Twitterville is a collection of stories about Twitter written by a twetizen who is enchanted with the Twitter village. It is a business book as much as it is a piece of
anthropology – by reading stories about a place, we infer its values, social norms, and culture.
Most of the stories are wonderful, uplifting, and show the positive side of Twitter. They are not, I think, your everyday Twitter stories – they are the extraordinary events that stand out in a place’s history. I’m glad someone took the time to document and save them. I remember living through most of them, and it felt great to read these accounts of recent Twitter history. Israel is an excellent story teller, and if I didn’t envy his warm, fluid, friendly, yet clear and simple writing style so much, I’d go on and on praising it :).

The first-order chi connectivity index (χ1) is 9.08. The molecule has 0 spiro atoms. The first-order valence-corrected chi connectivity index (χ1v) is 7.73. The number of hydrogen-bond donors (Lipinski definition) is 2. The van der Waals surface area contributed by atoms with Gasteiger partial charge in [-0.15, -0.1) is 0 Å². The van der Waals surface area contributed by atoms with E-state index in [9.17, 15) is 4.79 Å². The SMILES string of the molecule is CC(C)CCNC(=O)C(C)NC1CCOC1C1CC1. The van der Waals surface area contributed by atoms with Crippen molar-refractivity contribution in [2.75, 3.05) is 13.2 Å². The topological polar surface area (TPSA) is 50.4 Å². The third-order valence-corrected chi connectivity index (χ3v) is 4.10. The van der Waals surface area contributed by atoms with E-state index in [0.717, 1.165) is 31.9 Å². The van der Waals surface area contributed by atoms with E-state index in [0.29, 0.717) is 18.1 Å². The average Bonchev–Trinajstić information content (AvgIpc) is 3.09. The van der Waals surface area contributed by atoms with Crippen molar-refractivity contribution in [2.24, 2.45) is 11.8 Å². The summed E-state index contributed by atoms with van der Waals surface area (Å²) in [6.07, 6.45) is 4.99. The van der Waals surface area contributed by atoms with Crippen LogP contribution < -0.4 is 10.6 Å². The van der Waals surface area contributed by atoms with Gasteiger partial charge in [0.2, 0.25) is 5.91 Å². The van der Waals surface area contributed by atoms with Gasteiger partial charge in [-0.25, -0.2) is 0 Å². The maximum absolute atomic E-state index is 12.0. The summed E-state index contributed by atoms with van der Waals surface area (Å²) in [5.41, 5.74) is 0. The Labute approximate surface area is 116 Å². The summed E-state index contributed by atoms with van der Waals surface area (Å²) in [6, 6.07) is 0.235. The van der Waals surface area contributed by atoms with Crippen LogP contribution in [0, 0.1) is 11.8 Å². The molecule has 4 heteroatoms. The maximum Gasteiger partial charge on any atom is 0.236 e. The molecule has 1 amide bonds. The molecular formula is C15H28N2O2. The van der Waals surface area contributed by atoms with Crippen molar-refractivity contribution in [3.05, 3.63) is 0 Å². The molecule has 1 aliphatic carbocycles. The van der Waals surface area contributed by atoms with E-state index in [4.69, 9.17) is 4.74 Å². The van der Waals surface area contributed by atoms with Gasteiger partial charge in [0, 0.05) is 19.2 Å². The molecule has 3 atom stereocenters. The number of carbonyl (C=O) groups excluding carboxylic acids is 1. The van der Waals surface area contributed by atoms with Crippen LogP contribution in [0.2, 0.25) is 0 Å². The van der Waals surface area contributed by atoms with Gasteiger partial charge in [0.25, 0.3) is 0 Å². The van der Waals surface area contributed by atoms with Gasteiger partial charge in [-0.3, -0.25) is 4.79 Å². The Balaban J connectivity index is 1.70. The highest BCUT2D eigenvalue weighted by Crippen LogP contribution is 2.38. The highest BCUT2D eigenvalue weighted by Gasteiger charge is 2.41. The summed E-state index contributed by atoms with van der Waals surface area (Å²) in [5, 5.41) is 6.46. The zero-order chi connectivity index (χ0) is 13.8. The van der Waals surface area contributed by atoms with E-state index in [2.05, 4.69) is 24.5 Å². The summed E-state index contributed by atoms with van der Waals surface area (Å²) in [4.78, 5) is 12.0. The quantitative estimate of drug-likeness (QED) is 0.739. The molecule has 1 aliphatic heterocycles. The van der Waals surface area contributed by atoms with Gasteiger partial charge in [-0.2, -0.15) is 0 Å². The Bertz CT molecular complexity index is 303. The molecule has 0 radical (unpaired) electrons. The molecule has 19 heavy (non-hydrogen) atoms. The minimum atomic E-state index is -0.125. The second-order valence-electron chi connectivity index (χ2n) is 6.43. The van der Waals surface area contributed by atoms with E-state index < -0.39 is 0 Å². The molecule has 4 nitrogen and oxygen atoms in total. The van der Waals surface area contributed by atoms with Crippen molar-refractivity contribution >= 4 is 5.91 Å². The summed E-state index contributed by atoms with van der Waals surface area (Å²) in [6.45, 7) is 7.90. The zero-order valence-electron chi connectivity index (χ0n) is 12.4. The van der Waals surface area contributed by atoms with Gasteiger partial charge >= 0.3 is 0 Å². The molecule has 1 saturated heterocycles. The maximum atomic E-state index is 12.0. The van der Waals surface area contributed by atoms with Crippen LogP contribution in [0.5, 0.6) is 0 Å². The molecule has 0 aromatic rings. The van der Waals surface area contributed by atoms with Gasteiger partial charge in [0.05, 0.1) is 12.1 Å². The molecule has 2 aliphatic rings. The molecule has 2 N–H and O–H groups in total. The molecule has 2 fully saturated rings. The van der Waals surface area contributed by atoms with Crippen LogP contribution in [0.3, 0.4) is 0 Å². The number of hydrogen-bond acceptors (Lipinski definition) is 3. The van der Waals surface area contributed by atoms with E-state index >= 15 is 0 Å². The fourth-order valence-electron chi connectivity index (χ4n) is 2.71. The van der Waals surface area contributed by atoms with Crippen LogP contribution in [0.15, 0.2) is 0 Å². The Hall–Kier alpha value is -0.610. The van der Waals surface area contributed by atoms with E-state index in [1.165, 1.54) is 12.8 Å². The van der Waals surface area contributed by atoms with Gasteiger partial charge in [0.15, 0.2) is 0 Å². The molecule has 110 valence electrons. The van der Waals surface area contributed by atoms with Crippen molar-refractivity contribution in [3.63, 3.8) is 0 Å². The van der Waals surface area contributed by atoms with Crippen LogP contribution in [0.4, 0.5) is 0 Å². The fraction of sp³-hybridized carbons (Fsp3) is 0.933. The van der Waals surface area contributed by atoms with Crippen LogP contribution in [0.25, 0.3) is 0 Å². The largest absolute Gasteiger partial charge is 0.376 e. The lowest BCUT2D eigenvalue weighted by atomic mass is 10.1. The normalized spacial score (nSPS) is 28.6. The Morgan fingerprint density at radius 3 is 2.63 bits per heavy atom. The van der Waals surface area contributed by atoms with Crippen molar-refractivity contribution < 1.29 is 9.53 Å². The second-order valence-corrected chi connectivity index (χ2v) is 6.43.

I loved reading the book, and enjoyed every page of it. I can imagine critics complaining that the book is overly positive – that it portrays Twitterville as a better place than (they think) it is. Israel’s Twitter enchantment doesn’t bother me, primarily because, like a respectable ethnographer, he spells out his biases clearly and repeatedly. He explains his point of view and enables the reader to decide how to interpret the content. As a qualitative researcher, I do not believe in the myth of objectivity. I think the best we can do is explain our biases, so readers can make informed decisions about interpreting our writing. I see very little of this in popular literature, and I hope more authors will adopt this practice.
… and Israel’s enchantment with Twitter doesn’t bother me, because I can relate to it and I share his point of view. I was initially amused by the claim that Twitter can lead to… world peace. But as I read the last chapter, I realized that, as a firm believer in the power of communication to make and break our world, I too, think, that conversation is the best solution – and that it can, indeed, help us make peace.